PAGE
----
Monday, July 23, 2007

Introducing Virgin America

Virgin America, a U.S.-based affiliate of the already enormous Virgin empire of Richard Branston (though only owned 25% by Virgin Group because of U.S. laws restricting foreign ownership of airlines), started selling tickets at 6:00 a.m. EDT on July 20. The first flights are scheduled for August 8, pending Government approval.

Now, I know what you're thinking: another airline? It's true that we have quite a few of them these days, but before you write this off as a waste, let me tell you some of the things that promise to make Virgin America different from most of the airlines flying today:
  • Outlets at every seat with standard 110v power, USB connectors, and Ethernet for broadband Internet access
  • Self-serve mini-bars and fresh food that can be ordered from your seat and bought with the swipe of a credit card
  • Mood lighting that changes over the course of the flight to create a relaxing atmosphere
  • A First Class cabin with reclining leather seats with footrests, equivalent to what you'd find on international business class on America's legacy carriers
  • On-demand digital entertainment including television by Dish Network, pay-per-view movies, and video games
Up until this point, I would have subjectively rated JetBlue as America's most advanced airline, on account of their DirecTV video service, expanded seating, and overall excellent service for extremely reasonable prices; Virgin America looks ready to challenge them on every level. By opting for two-class service, they're also taking aim at the lucrative business market served by the legacy carriers.

Most of my questions at this point focus on Virgin America's frequent flyer program, eleVAte. Would-be travelers can join today, but details on the program are still sparse. What's known so far is that eleVAte is a point-based program (5 points per $1 spent on travel), and award tickets will be available for any open seat. What we don't know so far, though, is...
  • Will upgrades be available using points? (Probably.)
  • How many points will it take to book an award seat?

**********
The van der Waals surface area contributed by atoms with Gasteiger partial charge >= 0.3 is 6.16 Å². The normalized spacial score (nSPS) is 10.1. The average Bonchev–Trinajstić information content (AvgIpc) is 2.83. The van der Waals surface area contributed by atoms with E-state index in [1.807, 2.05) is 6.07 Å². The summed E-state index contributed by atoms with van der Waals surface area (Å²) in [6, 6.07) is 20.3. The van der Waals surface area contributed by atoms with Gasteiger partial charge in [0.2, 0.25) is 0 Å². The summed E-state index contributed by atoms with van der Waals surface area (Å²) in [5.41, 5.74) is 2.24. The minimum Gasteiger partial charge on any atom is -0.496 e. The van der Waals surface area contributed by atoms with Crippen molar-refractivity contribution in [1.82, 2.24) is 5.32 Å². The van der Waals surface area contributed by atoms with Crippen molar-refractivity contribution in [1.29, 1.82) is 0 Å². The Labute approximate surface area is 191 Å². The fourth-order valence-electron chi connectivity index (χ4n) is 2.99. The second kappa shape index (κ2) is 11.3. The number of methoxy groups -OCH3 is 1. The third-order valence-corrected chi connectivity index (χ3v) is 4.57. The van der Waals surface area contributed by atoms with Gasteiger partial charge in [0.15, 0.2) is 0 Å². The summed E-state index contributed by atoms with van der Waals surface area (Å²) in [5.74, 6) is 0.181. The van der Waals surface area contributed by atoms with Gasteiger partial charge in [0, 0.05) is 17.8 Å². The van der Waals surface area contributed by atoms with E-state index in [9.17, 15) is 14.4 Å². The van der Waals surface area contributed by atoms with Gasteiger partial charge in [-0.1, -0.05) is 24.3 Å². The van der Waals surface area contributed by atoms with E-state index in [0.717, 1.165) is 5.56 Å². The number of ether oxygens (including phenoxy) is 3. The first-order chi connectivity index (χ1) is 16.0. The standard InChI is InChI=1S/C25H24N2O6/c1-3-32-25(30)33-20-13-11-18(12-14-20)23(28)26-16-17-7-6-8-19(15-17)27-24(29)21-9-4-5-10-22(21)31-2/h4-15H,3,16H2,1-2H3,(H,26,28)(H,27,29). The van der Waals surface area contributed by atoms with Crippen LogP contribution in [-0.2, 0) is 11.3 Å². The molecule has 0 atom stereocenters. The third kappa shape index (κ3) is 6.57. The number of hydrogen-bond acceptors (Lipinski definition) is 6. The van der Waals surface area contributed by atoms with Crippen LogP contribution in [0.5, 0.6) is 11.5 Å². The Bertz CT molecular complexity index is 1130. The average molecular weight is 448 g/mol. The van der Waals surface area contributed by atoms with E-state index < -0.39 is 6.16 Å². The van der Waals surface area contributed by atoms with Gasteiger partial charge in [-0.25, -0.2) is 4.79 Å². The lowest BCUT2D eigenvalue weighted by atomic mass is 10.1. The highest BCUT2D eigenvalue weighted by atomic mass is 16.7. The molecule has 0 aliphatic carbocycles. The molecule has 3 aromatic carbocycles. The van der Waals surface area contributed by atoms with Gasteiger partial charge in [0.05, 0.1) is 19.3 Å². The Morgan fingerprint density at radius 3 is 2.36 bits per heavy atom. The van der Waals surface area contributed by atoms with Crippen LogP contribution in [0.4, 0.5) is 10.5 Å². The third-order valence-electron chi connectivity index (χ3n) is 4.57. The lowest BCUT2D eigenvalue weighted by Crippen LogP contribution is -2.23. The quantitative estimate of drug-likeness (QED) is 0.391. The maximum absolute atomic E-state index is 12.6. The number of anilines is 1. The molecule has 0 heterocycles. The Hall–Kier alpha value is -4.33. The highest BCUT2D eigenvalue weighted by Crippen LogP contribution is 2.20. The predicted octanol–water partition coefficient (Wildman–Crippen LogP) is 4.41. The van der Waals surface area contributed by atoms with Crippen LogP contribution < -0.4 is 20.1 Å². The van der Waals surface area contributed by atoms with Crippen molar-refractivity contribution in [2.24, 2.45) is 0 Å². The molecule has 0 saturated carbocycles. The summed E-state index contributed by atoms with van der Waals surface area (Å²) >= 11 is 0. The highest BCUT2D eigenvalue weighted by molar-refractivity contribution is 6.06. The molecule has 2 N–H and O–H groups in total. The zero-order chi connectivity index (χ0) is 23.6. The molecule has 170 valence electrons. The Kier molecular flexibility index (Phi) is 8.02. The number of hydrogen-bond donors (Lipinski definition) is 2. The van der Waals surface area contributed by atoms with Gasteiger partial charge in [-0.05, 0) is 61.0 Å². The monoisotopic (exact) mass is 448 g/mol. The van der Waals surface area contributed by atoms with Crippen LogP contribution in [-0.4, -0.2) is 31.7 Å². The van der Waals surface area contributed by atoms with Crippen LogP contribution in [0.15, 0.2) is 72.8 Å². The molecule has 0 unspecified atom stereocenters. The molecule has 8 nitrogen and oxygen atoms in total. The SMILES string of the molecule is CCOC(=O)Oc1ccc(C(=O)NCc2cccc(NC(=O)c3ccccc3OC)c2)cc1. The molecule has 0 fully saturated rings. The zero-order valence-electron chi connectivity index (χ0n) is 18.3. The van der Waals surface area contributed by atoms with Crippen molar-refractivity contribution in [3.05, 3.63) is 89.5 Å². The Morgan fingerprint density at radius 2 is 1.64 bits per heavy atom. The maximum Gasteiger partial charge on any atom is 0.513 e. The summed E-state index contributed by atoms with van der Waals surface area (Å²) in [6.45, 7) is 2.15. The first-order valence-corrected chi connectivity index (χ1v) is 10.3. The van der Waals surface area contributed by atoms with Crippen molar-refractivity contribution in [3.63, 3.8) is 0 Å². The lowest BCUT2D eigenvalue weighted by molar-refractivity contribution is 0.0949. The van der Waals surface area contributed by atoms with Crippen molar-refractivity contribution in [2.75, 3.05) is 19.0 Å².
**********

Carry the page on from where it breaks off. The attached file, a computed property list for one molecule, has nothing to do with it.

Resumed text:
• Is there an elite status tier system?
  • And the big question: will Virgin America's eleVAte program include partner affiliation with Virgin Atlantic's Flying Club?
This last point matters a lot. Why? Well, because Virgin America is a domestic low-cost carrier. That means you'll be able to fly VA* around the United States--but to really compete in the business travel market, an airline needs to be able to offer international service. Virgin Atlantic already offers service around the world; if Virgin America flyers gain access to the benefits of the huge Virgin Atlantic route map, the appeal to fly with VA will be much greater.

Anyway, flights scheduled to start on August 8, with initial routes operating out of San Francisco/SFO with service to New York/JFK and Los Angeles/LAX. Direct LAX-JFK service should start on August 29, and VA plans to add Washington-Dulles and Las Vegas-McCarran to the mix before the end of October. (Refer to the route map.)

I'm planning my first flight on Virgin America to be over Labor Day weekend. Check back for an update at that point.



* Virgin America has been assigned the code "VX" because "VA" is already assigned to Virgin Atlantic. But I think most people will refer to them as "VA" anyway, especially since the airline chose to call its frequent flyer program "eleVAte".

3 comments:

Mary said...
This comment has been removed by the author.
Mary said...

VX is a dumb assignment for Virgin America. They should have called it VAm, or VM at least. What assignment would they give to a Virgin Australian domestic carrier? VY? VZ? VD, maybe?

Kristi said...

What is the answer to your final question about the eleVAte/Flying Club compatibility, btw?